Former deputy chief minister of India’s Rajasthan State, Sachin Pilot, who was removed from the post for attempting to revolt in early July, met former Congress party Chief Rahul Gandhi and General Secretary Priyanka Gandhi Vadra in New Delhi on Monday, in what appears to be a move to resolve the crisis in the party government in Rajasthan.
There was no confirmation of the meeting either by Congress Party or from Sachin Pilot. The reported meeting comes ahead of a session of the state legislature on 14 August, when Ashok Gehlot is expected to seek a confidence vote in the legislature.
Sachin Pilot, who held the dual posts of Deputy Chief Minister in the government and President of the Rajasthan unit of Congress party had rebelled against Ashok Gehlot, forcing the Congress national leadership to remove him from both positions. Two ministers of Rajasthan who supported Pilot were also dropped from the ministry headed by Gehlot.
Pilot, along with 18 legislators had demanded a change in leadership of the ministry.
The state's Chief Minister, meanwhile, has taken his supporting legislators to a hotel in the fort city of Jaisalmer, fearing poaching by the nation's ruling Bharatiya Janata Party (BJP). Gehlot had accused BJP of engineering trouble in his ministry, and tempting legislators to switch sides.
BJP has also shifted its legislators to a resort in neighbouring Gujarat state, amidst reports that some of them were unhappy with the party leadership.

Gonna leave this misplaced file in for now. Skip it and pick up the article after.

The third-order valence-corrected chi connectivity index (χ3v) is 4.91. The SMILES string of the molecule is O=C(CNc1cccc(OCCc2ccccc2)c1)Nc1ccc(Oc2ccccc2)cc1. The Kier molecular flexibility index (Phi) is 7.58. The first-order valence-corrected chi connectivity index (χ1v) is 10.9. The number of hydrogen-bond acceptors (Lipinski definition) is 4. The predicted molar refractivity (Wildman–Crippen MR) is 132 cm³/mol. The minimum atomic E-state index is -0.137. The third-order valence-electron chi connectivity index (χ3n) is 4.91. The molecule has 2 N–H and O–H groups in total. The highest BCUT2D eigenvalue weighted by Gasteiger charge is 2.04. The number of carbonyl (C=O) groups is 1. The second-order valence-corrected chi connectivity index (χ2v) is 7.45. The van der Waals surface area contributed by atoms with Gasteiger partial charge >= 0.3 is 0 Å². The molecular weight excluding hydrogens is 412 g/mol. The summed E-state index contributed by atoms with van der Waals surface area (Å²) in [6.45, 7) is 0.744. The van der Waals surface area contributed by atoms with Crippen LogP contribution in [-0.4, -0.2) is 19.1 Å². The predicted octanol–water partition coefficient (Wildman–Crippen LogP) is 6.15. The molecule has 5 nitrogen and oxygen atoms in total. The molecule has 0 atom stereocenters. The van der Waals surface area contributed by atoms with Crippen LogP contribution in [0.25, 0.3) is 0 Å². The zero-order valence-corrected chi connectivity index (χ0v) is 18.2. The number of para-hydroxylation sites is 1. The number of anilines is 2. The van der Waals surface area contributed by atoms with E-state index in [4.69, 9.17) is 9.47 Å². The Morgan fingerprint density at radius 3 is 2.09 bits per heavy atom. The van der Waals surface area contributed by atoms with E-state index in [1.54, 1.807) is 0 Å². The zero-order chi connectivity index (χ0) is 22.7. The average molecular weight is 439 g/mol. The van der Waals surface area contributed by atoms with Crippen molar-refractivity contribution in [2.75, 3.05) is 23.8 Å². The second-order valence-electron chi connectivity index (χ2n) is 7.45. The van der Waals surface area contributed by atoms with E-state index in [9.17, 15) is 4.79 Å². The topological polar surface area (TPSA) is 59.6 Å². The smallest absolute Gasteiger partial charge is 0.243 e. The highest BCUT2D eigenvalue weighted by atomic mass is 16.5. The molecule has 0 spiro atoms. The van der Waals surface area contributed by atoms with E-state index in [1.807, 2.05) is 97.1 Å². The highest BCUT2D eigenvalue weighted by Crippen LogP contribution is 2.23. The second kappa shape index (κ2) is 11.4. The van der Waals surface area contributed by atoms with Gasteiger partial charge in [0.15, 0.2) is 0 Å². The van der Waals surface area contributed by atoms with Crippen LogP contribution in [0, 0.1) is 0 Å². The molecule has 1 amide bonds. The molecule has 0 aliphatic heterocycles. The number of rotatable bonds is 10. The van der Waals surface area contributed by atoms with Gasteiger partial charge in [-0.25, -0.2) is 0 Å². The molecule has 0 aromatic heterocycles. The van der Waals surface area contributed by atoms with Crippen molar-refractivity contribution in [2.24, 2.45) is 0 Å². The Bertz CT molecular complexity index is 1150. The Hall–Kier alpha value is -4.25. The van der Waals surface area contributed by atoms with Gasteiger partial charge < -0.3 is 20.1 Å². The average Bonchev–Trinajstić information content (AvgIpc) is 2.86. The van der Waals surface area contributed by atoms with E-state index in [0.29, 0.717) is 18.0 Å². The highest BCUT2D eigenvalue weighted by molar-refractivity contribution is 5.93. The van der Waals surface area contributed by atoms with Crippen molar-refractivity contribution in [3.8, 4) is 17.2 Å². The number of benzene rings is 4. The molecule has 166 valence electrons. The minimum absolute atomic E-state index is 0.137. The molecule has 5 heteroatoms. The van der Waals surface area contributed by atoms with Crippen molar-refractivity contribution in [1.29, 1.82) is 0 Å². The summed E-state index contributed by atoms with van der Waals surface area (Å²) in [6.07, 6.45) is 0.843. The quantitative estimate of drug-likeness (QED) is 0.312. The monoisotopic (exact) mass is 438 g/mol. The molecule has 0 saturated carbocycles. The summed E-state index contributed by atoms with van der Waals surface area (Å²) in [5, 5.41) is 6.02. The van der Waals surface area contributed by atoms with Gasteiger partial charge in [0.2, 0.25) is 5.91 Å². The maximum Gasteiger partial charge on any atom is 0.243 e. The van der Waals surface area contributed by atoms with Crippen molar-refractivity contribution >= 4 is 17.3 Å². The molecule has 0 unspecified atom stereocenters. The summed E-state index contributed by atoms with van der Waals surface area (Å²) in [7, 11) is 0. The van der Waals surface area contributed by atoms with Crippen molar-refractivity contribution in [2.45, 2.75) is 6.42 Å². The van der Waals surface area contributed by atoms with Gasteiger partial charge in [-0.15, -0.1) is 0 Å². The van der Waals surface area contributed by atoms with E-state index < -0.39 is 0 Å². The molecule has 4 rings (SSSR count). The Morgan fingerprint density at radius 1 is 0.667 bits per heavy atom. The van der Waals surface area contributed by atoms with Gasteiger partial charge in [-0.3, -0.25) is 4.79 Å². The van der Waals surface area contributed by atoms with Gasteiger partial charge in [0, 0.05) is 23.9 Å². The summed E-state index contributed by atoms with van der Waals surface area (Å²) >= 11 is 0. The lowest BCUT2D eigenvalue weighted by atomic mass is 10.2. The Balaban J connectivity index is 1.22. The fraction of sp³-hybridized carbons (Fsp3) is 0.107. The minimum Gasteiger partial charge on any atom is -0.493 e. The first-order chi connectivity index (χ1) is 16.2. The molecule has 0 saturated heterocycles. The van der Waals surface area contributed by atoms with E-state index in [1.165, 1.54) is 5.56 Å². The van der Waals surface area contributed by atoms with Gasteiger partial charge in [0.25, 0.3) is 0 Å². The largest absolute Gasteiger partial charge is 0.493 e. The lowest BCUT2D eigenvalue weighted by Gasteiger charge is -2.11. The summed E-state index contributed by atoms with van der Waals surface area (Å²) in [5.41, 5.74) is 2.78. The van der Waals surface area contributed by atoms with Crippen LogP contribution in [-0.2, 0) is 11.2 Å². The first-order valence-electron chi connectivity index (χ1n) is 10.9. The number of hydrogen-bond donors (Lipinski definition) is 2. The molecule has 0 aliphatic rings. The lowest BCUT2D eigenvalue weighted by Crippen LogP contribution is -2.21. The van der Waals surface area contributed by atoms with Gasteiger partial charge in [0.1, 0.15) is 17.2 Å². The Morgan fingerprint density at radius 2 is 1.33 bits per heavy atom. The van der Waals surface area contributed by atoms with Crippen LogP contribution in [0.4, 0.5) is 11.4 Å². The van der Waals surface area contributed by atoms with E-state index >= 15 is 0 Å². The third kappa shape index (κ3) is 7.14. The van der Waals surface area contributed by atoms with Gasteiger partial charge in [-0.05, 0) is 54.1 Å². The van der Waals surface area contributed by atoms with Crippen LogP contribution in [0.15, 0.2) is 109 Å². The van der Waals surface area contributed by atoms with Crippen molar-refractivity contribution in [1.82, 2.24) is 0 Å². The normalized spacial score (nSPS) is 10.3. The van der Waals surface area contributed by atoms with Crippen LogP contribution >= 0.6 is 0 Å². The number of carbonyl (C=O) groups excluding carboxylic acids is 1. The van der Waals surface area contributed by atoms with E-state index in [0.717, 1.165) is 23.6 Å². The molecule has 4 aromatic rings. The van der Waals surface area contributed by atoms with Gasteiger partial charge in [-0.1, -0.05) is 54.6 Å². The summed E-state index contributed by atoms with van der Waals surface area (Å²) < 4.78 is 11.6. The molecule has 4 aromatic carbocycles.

“We had an input that the Congress was approaching our legislators through administrative officers and other influential people. So we decided that they should all be at one place where they can be protected,” said the state's BJP Chief Satish Poonia.
Meanwhile, six legislators belonging to regional Bahujan Samaj Party – a political outfit of the lower castes, have urged the Supreme Court of India to transfer a petition for their disqualification for violating party directives, pending in the High Court of Rajasthan. These six legislators had merged with Congress party en masse.
The legislators contented that although they'd won the elections held in December 2018 as nominees of the Bahujan Samaj Party, the entire legislative party merged with Congress in a move that was recognised by the chairman of the legislator. Therefore, they could not be disqualified under the anti defection law.
According to the anti-defection law in India, a legislator is deemed to have defected if he either voluntarily gives up the membership of his party or disobeys the directives of the party leadership on a vote. This implies that a legislator defying (abstaining or voting against) the party whip on any issue can lose his membership of the House. The law applies to both Parliament and the state legislatures.
An exception to the law is when a party merges with or into another party, provided that at least two-thirds of its legislators are in favour of the merger.